Hispanic students face increasing segregation in the nation's public schools - particularly in the West - and could become the most isolated minority in the country, a study warned.

The report released Thursday by the National School Boards Association also found signs of erosion in the integregation of black students in the South, but said the region still remains the most desegregated in the country."The march to school integregation is certainly not over, and school systems are finding there are no quick and easy solutions," said James Oglesby, president-elect of the association.

Overall, the study found white enrollment decreased by 16.5 percent from 1968 to 1986 while the number of blacks and Hispanics in public schools increased by 5.4 percent and 102.9 percent, respectively.

If current trends continue, the study said, U.S. public schools will become a minority system where Hispanics encounter more segregation and isolation than blacks.

The study attributed the growing segregation of Hispanics to the failure of government and civil rights groups to push integration and the large concentration of Hispanics in a limited number of states, particularly California and Texas.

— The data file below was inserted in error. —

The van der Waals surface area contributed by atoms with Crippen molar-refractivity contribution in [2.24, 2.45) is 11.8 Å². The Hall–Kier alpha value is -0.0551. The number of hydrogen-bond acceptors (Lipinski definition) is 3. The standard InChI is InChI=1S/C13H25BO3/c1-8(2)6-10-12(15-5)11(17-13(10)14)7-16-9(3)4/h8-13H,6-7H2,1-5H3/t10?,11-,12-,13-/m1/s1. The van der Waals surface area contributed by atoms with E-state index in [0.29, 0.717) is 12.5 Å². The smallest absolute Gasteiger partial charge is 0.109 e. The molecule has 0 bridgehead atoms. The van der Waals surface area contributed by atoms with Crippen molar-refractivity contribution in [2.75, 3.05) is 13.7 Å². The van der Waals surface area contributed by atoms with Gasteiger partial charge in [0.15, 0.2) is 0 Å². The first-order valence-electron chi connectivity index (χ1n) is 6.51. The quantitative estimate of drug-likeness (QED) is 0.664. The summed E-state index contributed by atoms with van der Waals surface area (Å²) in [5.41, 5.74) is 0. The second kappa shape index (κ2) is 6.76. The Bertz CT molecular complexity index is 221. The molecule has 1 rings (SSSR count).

According to the report, which examined regional and national desegregation figures from 1968 to 1986, the segregation of Hispanics has increased most dramatically in the West and Midwest.

Between 1980-1986, the number of Hispanic students attending minority schools in the West increased from 63.5 percent to 69.9 percent and the percentage of Hispanics in non-white schools in the Midwest rose from 46.6 percent to 54.3 percent.

On a state-by-state basis, New York remained the most segregated state in the nation for Hispanics, largely due to the heavy concentration of Puerto Rican students in New York City.

Among black students, the study uncovered signs of "resegregation" in parts of the South while the Northeast and Midwest - typically the most segregated school districts in the country - made modest gains.

The report found the largest setback occurred in Alabama, where the number of black students at predominantly white schools dropped by 8 percent from 1980-1986 while the percentage at segregated schools rose by 9.3 percent.

"We made the largest efforts in the South and had the biggest impact but we're beginning to see a resegregation," said University of Chicago professor Gary Orfield, the author of the study.